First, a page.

The assignee contended that the issuer's independent knowledge, together with the beneficiary's failure to obtain the required statement due to impossibility, demonstrated the existence of material disputed facts sufficient to deny the issuer's motion. Since there was no dispute that the documentary requirements of the second LC were not met, the court ruled that the issuer was entitled to summary judgment.

2. Waiver: The beneficiary's assignee alleged that a letter from the applicant waived the requirement of a purchase order, setting out authorization procedures for placing purchase orders. Defining waiver as "the intentional relinquishment of a known right with both knowledge of its existence and an intention to relinquish it," the court rejected this contention because the issuer was not aware of the letter until the beneficiary attempted to draw. The letter did not refer to the first LC and did not purport to be an amendment to it, therefore it could not be an "intentional relinquishment of a known right" by the parties. Additionally, the court noted that there was no consent by the issuer to any amendment.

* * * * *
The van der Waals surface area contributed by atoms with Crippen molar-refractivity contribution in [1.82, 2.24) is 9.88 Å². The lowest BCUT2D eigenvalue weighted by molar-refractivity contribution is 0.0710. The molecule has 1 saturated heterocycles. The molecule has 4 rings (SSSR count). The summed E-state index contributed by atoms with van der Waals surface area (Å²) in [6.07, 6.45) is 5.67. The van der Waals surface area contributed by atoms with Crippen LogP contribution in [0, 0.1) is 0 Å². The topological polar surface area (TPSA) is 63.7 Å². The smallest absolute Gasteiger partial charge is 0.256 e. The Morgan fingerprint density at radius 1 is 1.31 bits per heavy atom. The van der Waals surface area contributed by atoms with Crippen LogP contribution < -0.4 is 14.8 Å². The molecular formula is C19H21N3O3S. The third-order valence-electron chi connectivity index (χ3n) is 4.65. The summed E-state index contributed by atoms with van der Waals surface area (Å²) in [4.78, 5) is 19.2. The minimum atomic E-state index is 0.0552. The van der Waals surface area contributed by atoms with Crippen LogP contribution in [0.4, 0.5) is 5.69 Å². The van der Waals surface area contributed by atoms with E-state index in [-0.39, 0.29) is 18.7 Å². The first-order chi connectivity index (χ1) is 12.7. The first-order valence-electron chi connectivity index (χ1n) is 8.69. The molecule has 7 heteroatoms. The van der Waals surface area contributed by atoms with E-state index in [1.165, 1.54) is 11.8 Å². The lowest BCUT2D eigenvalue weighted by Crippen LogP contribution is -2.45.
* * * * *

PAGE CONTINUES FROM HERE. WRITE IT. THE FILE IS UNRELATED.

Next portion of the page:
3. Obligation: Issuer Motivation: The assignee pointed to the issuer's internal memos in asserting that the issuer's dishonor of the two LCs was motivated by concerns over reimbursement since it was aware of the applicant's ominous financial condition. The court revealed that the issuer's motivation was "not relevant" since the beneficiary did not comply with the conditions of the LC.

4. Impossibility of Performance:The court expressed bewilderment as to why the parties would amend the LC to require purchase orders when none were ever used or existed. It indicated that the issuer was not privy to this information and that it was "neither material or relevant" to the case: "There is nothing in law or in fact that gives rise to an inference that [the issuer] knew or should have known of the parties' practice or that [the issuer] should have ignored the plain words of the fourth Documentary Condition and accepted the substitute documents."

5. Construction of LC Terms:Rejecting the beneficiary's suggestions that all the documents should be considered collectively, the court noted that banks should not be required to enter into complex analysis. It noted that there was no ambiguity in the requirement and added, parenthetically, that any such ambiguity would not be considered against the issuer since the applicant drafted the controversial term.

6. Examination: Issuer's Independent Knowledge:Pointing out that the issuer had independent knowledge that no dispute existed between the parties, the assignee argued that a question of material fact existed, precluding summary judgement. The court rejected this contention, ruling that the failure to submit a required document was decisive regardless of whether or not the issuer had knowledge of the truth of any statement it was to contain.



The views expressed in this Case Summary are those of the Institute of International Banking Law and Practice and not necessarily those of ICC or the other partners in DC-PRO.